What are the challenges in designing a product which is used by 1.65 billion monthly active users regardless of location and connectivity? Jon Lax, the director of product design at Facebook in San Francisco, chats with B&T about challenges in designing for mobile and why brands should understand the shift to mobile.
Lax and his team of 70 designers across three offices are responsible for a range of products including events, pages, products like check-ins and payments, over the past year he oversaw profiles and search. “We are designing for a very large community, it’s about trying to understand what problems people have and then getting our products to help solve that problem.”
Take the check-in product for example, people in Australia use it as an ego-boost to brag about where they are. But for some people, the same product is used as a safety measure to alert people where they were last seen. The check-in product works the same for everyone in the world, but the way people use it is very different.
“One thing I hadn’t fully internalised before I started working at Facebook is when you design at scale there are so many things to take into consideration. You don’t want a system that while it may look really beautiful and rich, most people won’t be able to run that- it will drain their battery, run up their data cost. All that person wanted to do was connect with their friends and family, so things that get in the way – while it may be gratifying for a creative professional isn’t the great for people.
“The Myspace days where you could design anything, it was so chaotic that any time you visited Myspace on the browser it would crash. If you think about the platforms which are on a global scale now, they have to constrain layouts in order to enable usage. We’re about to design something that works for everyone.”
For Lax and his team a ‘job well done’ is when people don’t even notice the design product. “I think a lot of people’s reaction is ‘Facebook isn’t designed’, but it’s actually heavily designed. There are tons of hours put into that interaction- but it’s not designed in a way we think of capital ‘D’ design where it’s up front and center.”
According to Facebook, Australians are spending 43 per cent of the average day on their mobile devices and 50 per cent of all traffic going to publishers is coming from mobile.
“If you look at design of the internet from 1994 to 2016 it goes through a series of phases. We’re now in a phase called the ‘platform era’, where the move to mobile has concentrated our energy into a number of platforms. This requires designers to think very differently, the chances brands can just create a website and generate traffic is difficult, not impossible but difficult. You’re better to think about how you operate inside the platforms where the distribution exists.”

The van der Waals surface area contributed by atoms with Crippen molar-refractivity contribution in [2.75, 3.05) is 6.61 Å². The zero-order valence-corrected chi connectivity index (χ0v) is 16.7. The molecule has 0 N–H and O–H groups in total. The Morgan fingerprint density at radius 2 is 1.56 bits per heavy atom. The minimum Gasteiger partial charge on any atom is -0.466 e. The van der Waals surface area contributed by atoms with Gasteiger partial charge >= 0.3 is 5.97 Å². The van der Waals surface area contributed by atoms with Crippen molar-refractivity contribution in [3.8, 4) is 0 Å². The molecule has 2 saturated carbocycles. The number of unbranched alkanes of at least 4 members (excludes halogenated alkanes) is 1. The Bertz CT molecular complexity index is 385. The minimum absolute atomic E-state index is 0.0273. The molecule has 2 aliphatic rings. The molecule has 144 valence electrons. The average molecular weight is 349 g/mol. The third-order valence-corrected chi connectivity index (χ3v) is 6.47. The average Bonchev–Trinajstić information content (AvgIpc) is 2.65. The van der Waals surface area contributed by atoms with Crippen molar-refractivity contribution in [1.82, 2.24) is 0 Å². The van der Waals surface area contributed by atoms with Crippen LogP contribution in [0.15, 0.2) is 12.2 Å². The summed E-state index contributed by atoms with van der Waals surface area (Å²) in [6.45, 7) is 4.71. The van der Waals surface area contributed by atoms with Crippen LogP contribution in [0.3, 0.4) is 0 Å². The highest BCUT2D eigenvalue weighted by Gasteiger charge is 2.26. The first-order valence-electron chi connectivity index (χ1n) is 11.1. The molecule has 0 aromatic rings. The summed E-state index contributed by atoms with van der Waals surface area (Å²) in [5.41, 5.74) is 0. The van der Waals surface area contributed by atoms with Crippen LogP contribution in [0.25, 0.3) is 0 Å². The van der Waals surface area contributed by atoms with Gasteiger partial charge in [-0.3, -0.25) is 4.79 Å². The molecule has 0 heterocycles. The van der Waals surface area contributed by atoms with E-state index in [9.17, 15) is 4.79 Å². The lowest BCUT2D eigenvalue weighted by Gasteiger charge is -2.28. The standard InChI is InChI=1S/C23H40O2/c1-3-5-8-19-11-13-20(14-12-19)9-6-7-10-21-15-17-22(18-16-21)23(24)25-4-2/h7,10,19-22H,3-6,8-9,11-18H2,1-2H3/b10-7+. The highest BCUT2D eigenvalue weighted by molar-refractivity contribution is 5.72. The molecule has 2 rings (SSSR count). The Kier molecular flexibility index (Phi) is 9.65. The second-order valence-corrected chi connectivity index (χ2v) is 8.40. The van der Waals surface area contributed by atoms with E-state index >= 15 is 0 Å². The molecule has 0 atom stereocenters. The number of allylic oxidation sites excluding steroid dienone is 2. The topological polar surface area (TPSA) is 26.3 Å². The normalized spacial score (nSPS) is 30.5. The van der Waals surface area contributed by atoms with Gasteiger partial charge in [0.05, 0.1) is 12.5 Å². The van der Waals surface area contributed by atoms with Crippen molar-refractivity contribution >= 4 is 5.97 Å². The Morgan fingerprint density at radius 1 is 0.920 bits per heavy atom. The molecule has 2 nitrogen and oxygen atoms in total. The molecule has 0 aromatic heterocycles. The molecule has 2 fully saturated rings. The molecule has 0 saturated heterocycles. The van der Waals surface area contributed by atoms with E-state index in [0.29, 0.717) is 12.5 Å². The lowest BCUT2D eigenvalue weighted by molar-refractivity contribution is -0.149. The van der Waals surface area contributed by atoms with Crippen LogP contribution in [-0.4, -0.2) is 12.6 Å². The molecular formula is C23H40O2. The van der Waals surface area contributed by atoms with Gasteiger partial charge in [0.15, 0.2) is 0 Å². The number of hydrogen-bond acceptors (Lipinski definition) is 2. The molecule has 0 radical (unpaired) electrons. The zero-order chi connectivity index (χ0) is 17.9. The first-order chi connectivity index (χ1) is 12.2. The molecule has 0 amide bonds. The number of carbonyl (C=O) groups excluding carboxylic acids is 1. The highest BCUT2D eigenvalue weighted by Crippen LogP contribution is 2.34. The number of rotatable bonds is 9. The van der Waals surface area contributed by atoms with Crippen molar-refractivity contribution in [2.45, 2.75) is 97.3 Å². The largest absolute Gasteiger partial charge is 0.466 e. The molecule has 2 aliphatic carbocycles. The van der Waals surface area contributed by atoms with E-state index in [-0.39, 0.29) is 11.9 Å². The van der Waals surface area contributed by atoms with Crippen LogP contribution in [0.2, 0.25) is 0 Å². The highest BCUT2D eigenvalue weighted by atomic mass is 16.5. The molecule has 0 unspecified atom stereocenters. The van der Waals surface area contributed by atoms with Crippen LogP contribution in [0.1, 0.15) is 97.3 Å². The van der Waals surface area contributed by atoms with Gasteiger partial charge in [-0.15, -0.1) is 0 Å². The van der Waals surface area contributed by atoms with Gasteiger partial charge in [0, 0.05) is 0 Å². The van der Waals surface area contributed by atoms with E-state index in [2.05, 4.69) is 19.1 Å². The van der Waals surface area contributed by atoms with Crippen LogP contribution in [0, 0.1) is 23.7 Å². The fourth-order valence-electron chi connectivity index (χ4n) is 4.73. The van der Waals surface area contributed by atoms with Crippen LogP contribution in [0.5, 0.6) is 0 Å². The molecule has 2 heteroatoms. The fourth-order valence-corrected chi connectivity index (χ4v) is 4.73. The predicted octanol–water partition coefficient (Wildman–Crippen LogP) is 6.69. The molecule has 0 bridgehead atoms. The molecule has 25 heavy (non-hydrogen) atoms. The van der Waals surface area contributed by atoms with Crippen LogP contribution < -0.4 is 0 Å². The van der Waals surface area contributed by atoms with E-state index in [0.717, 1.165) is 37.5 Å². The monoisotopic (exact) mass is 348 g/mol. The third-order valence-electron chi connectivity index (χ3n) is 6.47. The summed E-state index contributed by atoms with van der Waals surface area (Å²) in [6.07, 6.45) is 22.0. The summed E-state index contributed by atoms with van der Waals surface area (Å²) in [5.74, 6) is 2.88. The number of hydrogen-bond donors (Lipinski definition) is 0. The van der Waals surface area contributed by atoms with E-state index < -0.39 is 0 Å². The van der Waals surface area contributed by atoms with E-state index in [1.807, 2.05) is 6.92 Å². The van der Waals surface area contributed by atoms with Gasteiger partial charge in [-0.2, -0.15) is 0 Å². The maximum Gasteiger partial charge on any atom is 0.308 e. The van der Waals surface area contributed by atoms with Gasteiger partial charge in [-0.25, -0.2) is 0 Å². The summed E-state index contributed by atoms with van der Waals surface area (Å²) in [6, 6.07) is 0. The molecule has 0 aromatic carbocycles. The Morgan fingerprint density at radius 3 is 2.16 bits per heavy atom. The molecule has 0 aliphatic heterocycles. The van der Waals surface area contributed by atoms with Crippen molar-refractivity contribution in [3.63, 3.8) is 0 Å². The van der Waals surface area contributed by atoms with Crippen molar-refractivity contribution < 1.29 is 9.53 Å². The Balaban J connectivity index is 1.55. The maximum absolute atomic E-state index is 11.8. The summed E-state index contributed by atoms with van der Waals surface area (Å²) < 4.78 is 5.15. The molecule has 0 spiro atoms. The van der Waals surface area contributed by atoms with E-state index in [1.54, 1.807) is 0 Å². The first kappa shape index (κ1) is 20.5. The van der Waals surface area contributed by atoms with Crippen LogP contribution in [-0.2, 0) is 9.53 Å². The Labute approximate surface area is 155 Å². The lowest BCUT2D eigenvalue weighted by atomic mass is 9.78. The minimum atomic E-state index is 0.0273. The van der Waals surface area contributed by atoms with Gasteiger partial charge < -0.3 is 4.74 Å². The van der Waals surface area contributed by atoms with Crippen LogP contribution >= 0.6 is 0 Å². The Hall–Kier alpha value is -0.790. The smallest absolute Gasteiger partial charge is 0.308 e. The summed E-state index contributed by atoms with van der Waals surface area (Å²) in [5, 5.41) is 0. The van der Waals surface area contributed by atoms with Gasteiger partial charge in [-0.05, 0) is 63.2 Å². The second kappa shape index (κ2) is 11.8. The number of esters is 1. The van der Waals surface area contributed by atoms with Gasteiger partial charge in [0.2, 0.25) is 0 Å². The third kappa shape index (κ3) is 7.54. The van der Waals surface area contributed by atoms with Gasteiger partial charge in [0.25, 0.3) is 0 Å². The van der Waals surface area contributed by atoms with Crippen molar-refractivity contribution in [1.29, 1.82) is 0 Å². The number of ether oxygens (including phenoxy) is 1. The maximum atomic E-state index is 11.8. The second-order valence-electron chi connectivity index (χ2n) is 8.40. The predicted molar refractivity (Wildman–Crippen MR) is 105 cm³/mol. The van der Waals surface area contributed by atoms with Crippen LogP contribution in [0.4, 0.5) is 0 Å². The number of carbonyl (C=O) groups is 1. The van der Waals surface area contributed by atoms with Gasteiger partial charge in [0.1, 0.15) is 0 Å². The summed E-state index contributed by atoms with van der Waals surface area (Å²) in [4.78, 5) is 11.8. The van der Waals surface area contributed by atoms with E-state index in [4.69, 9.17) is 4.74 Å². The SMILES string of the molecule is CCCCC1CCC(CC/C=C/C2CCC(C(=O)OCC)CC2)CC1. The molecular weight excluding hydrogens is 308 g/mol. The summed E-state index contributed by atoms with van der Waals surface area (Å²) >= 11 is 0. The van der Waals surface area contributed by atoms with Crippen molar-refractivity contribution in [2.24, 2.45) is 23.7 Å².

The importance of mobile has impacted the way that Facebook designs: “We design everything from mobile, we don’t even look at desktop design. Prior to me coming to Facebook Mark (Zuckerberg) requested that all work should be shown to him on mobile screens. We only design in mobile, when we look at prototype they’re always mobile.”
According to Sarah Personette, vice president of Facebook’s global business marketing, advertisers have to think about new ways to connect with a consumer in a mobile world. Check out here opinion here.
For Lax, the shift to mobile means that designers need to reshape their thinking about where to concentrate their energy. “When I think of my friends who still work in the agency world I say to them you really need to get out of this idea that you make websites. It’s not a growth business anymore. It’s a technological shift that has occurred; you have to understand how to design for the mobile world.
“Sometimes that means giving up a lot of control to be able to distribute the things that you want, so for example I think that brands that are deeply utilizing Instagram and Facebook are going to have a lot of success versus the brands that are trying to build websites and getting people to move from them. It’s harder and harder to do that, doesn’t mean it’s impossible. But it doesn’t work like it did in 2008.
“The mobile web is not something which is working, there is a variety of forces as to why it doesn’t work, the primary one is Apple wants out to work in apps. When we look at app usage it’s concentrated in about seven apps with your phone, about 84 per cent of your time will be spent in some seven apps in our phone. Which seven changes from person to person, but what it really means is a small amount of app which are going to get a large amount of your attention, Facebook and Instagram are two of those.
“If you can’t be one of those seven apps on the phone you’re going to have a really difficult time to get people’s attention. You have to be inside those apps where people are spending their time and be valuable to them inside of that.”
Lax will be talking at Semi-Permanent event, a part of Vivid Sydney. Semi-Permanent is a two-day event which brings together internationally renowned artists and creative icons to explore the power and future of design.
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